Dashi Broth (local dish) (だし (郷土料理))

Dashi is a local dish originated from the inland region of Yamagata Prefecture. It is a dish using vegetables and potherbs minced together and dressed with soy sauce. It can be relished by sousing it over boiled rice or tofu soybean curd.


Mince cooled vegetables into 5mm squares to be mixed together, adding such seasonings as soy sauce, sake (Japanese liquor), umami-chomiryo (chemical seasoning) and others, and then let them soak for a few hours or one night before eating. Usable are such summer vegetables as eggplants and cucumbers, as well as a small quantity of shiso (Japanese basil), myoga (Japanese ginger), leeks, shoga (ginger) and so on. Of course, you can select any vegetable available nearby as ingredients, like carrots, green peppers and other vegetables left in your refrigerator. Okra, kelp and natto-konbu (sliced konbu kelp dipped in vinegar) may be used to make Dashi gruel. Characteristically, each Dashi has a different flavor depending on the house where it was cooked.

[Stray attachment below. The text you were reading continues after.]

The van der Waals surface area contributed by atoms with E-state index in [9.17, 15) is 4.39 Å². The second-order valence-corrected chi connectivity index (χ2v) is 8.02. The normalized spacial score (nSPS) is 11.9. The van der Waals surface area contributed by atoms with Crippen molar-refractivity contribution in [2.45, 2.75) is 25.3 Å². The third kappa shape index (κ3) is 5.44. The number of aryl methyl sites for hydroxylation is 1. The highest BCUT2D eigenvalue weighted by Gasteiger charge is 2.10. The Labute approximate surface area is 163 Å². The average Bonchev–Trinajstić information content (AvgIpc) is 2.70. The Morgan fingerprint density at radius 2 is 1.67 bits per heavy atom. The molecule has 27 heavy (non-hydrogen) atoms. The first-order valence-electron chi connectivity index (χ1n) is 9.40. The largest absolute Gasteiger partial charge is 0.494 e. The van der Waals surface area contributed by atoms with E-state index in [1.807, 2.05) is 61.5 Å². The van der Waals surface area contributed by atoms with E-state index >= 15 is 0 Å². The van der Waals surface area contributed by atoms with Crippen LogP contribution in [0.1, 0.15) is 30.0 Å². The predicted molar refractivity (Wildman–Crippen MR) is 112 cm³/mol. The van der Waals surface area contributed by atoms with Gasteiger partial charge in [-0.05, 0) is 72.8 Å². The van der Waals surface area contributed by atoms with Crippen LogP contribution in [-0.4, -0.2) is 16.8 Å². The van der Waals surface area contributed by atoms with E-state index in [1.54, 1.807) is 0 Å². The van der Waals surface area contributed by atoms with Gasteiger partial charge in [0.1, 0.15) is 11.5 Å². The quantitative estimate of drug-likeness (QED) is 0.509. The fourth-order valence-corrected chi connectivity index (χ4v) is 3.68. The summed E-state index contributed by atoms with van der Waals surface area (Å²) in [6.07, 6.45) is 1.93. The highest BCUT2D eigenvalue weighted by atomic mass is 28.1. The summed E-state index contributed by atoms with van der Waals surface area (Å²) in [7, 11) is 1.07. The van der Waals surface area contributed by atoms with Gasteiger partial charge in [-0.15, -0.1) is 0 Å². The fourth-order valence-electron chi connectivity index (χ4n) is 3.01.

Serving Manner

When prepared, Dashi is usually served on a large platter from which each guest takes an adequate quantity to put over their own rice in a bowl. Also, Dashi is often served as a spice for cold tofu by pouring it onto tofu. Another tasting way of eating Dashi is to mingle it with the same quantity of soba-tsuyu (seasoning soy sauce) to add a special flavor to soba noodles.


Its birthplace is Obanazawa City, famous for the Hanagasa-ondo dance.
Local pronunciation of the word 'Dashi' in Obanazawa sounds like 'Dasu' because 'shi' is pronounced with a nasal vowel similar to 'su.'
"Da" is accented. Dashi became widely known in Japan since Daniel Kahl, an American entertainer who lives in Yamagata Prefecture, introduced it on a TV program, 'Kyo-no-Ryori' (today's dish), of NHK National Educational Television of Japan Broadcasting Corporation. The Dashi recipe, introduced by Kahl, has topped the list as the most inquired from viewers of the TV program 'Kyo-no-Ryori' aired this year.

[Original Japanese]